This Week in Trump: Local Milk People Website Sends Visitors to Statue of Liberty Page

A cow on April 14, 2011, in a field in Plessix-Balisson, western France. A prankster bought a "local milk people" URL and redirected it to the Statue of Liberty homepage. DAMIEN MEYER/AFP/Getty Images

The moment David Burrows read about President Donald Trump's "local milk people" comment to Australian Prime Minister Malcolm Turnbull, he knew what he had to do. A self-professed "cheap, digital version of Banksy," Burrows bought a URL,, and then redirected it to the National Park Service's Statue of Liberty home page.

"That's what America is really about!" Burrows says in a phone interview with Newsweek. "We're all from different backgrounds. I'm part Cherokee. We've gotten off track of what the Statue of Liberty stands for. It's a beacon of hope for freedom for people who want to come here to better their lives and their families, and make America better as well."

Burrows, who's in his 50s and lives in Dallas, has been buying and selling URLs for years as part of his job in marketing (he worked for Mark Cuban and Yahoo before launching his own digital agency, M+M). On Wednesday, he watched the heated discussion between the White House's Stephen Miller and CNN's Jim Acosta about the symbolic import of the Statue of Liberty. Trump had sent Miller into a press briefing to talk to journalists about his controversial immigration legislation. Acosta pointed out that "the Statue of Liberty says, 'Give me your tired, your poor, your huddled masses yearning to breathe free.' It doesn't say anything about speaking English or being a computer programmer. Aren't you trying to change what it means to be an immigrant coming into this country?"

A view of the the Statue of Liberty, as Liberty Island opens to the public on July 4, 2013. TIMOTHY A. CLARY/AFP/Getty Images

Miller's response has been reverberating through the internet all week: After pointing out that the poem on the Statue of Liberty, written by Emma Lazarus, was not part of the original monument, he commented that the statue is a "symbol of American liberty lighting the world," implying it wasn't about immigrants.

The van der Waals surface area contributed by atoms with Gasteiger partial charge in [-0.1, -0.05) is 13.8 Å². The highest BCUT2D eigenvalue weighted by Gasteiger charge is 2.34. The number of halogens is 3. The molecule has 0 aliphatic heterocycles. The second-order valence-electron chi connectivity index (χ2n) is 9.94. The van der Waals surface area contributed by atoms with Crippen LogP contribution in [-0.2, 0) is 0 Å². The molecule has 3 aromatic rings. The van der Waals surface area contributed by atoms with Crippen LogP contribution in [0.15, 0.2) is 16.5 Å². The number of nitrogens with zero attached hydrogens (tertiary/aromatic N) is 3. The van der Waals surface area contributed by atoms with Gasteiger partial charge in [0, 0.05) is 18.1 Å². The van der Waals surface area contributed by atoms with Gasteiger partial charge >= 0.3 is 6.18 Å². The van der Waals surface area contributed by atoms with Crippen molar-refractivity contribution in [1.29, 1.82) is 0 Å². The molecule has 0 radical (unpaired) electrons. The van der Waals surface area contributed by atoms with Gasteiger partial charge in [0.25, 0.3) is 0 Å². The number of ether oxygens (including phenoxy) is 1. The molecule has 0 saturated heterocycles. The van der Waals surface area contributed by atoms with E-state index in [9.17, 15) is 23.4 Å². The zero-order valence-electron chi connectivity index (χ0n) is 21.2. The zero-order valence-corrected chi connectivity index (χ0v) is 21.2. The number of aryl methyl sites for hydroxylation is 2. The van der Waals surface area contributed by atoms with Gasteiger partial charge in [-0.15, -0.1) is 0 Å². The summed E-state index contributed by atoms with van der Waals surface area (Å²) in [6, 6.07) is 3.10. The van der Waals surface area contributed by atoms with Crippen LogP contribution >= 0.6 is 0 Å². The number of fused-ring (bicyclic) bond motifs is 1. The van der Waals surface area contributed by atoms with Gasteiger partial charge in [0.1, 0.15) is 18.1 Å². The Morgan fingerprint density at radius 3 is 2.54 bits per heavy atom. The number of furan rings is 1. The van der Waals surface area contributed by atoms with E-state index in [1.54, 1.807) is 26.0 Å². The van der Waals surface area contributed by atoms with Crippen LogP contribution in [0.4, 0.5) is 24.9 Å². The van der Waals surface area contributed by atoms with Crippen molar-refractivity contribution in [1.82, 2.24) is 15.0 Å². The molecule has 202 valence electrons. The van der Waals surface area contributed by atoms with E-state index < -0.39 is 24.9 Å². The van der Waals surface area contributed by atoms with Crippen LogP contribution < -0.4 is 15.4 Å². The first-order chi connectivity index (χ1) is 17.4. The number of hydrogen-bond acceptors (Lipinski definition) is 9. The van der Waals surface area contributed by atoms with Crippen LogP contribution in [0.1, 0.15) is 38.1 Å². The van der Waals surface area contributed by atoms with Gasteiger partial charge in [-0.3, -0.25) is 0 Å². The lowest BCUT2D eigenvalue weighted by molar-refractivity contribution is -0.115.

The next day, The Washington Post published transcripts from Trump's calls in January with Mexican President Enrique Peña Nieto and with the Australian prime minister. During his call with Turnbull, Trump complained about having to accept refugees from Australian detention centers, saying, "I guarantee you they are bad. That is why they are in prison right now. They are not going to be wonderful people who go on to work for the local milk people."

Cue the memes about "local milk people," whoever they might be. And, now, we have a digital prank with a conscience. (Reached by email, Tom Crosson, chief of public affairs at the National Park Service said, "I have no comment on this.") isn't the first example of Burrow turning a trending topic into a URL, and then redirect it to another website to make a comment.

A couple months ago, White House counselor Kellyanne Conway promoted Ivanka Trump's fashion line on Fox & Friends, saying, "Go buy Ivanka's stuff.… I'm going to give a free commercial here. Go buy it today, everybody." People did: The company reportedly had one of its best weeks ever, but it was one of the worst for Conway, who violated an ethics rule prohibiting government employees from using their positions to endorse products.

"I thought, 'I wonder if anyone has bought that as a URL?'" Burrow says. "They hadn't. I bought and redirected it to a third world women's fair trade company, Global Girlfriend. They had a peak in traffic and sales. They run a fund for women in third world countries. It was a win-win for everybody."

As Burrows puts it, "I've always been a prankster, ever since I was 5. I've tried to learn to use my powers for good."